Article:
"No," said Draco, and he felt the blood drain from his face—had he been able to see himself, he would have seen a boy who looked comically pale with wide, wide eyes, looking perfectly horrified while wearing a too-large hat. "You can not be thinking what I think that you are."

"If you're thinking that I'm not going to put you in Slytherin, then you're quite right," sniffed the Hat, sounding somewhat vindictively gleeful. "The house which actually suits you best is—HUFFLEPUFF!"

There was dead silence in the Great Hall. No one moved, and there was certainly no applause.

"Now wait just a moment-" said Draco, and this time, he spoke out loud; the Hat had finished its examination of him, leaving him speaking to everyone. The sound of his voice spurred McGonagall to action, stepping towards him and clearing her throat politely as she held out her hand for the Hat. Draco glanced at her and glared. "I'm not through—the Hat's made a mistake. I need it to change-"

"Mister Malfoy," said Professor McGonagall, "please join your housemates at the Hufflepuff table." She, like the Hat, seemed to be on the verge of laughter. Still glaring at her, he was about to retort when someone at the Hufflepuff table started clapping. He whipped his head around, trying to find the culprit, and saw an older boy smiling benignly at him as he applauded, nudging his friends into doing the same. Gradually, it caught on, and the whole table was clapping; the Hufflepuffs looked confused, but not hostile.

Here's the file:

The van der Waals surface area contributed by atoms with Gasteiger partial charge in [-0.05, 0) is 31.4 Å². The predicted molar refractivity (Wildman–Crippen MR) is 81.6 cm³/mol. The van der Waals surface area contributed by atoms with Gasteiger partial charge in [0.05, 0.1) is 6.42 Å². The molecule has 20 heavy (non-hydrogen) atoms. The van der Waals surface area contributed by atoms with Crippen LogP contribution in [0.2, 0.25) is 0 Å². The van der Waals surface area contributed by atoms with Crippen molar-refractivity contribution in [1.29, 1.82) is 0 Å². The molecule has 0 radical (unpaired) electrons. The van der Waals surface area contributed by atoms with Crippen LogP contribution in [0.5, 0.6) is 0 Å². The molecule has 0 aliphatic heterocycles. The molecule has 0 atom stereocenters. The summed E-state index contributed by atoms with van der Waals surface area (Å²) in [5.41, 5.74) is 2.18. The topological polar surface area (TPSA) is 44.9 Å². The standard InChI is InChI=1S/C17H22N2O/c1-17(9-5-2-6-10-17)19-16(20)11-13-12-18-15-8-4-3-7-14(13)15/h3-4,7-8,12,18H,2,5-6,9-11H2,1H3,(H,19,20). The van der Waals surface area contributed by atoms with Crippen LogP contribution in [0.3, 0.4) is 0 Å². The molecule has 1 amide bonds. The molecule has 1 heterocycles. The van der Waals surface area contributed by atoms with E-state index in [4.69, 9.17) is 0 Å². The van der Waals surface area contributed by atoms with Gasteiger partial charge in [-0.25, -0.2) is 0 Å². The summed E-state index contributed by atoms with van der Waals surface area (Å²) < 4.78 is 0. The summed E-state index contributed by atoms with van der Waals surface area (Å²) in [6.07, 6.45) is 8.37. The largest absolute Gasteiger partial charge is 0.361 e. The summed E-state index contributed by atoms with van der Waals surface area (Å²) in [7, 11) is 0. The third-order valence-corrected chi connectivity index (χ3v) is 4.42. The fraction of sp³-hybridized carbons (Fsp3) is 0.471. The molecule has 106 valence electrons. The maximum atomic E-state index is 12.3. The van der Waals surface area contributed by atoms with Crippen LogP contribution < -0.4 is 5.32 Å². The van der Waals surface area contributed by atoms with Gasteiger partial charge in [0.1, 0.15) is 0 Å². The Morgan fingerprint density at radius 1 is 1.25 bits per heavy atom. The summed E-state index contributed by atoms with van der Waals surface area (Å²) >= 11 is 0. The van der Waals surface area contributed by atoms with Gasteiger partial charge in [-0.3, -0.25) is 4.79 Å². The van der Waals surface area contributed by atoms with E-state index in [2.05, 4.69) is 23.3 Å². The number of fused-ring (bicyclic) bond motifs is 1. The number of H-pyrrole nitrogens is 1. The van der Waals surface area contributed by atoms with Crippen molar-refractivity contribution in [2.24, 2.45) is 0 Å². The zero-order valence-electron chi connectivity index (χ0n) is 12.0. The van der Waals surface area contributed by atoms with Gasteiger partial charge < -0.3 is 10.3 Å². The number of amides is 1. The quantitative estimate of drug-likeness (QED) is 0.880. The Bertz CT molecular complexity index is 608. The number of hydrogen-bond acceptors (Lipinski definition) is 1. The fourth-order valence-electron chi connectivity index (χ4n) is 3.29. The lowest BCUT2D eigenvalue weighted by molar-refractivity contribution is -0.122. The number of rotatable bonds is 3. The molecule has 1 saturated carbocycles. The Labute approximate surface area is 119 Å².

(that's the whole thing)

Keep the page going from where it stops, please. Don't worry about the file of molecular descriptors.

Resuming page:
And then the Hat was snatched from his head, and so was any hope for making Slytherin.

He sat across from the boy who had begun the clapping, and glared at him through the rest of the Sorting Ceremony, stopping only to watch Harry Potter be, very predictably, sorted into Gryffindor. The boy, for his part, glanced at him only occasionally and when he did gave him a rather bemused, somewhat indulgent smile. Draco wanted to scream at him, because that was most certainly not the proper response to the Malfoy Glare of Certain Death, and Slytherins, at least, would have known that.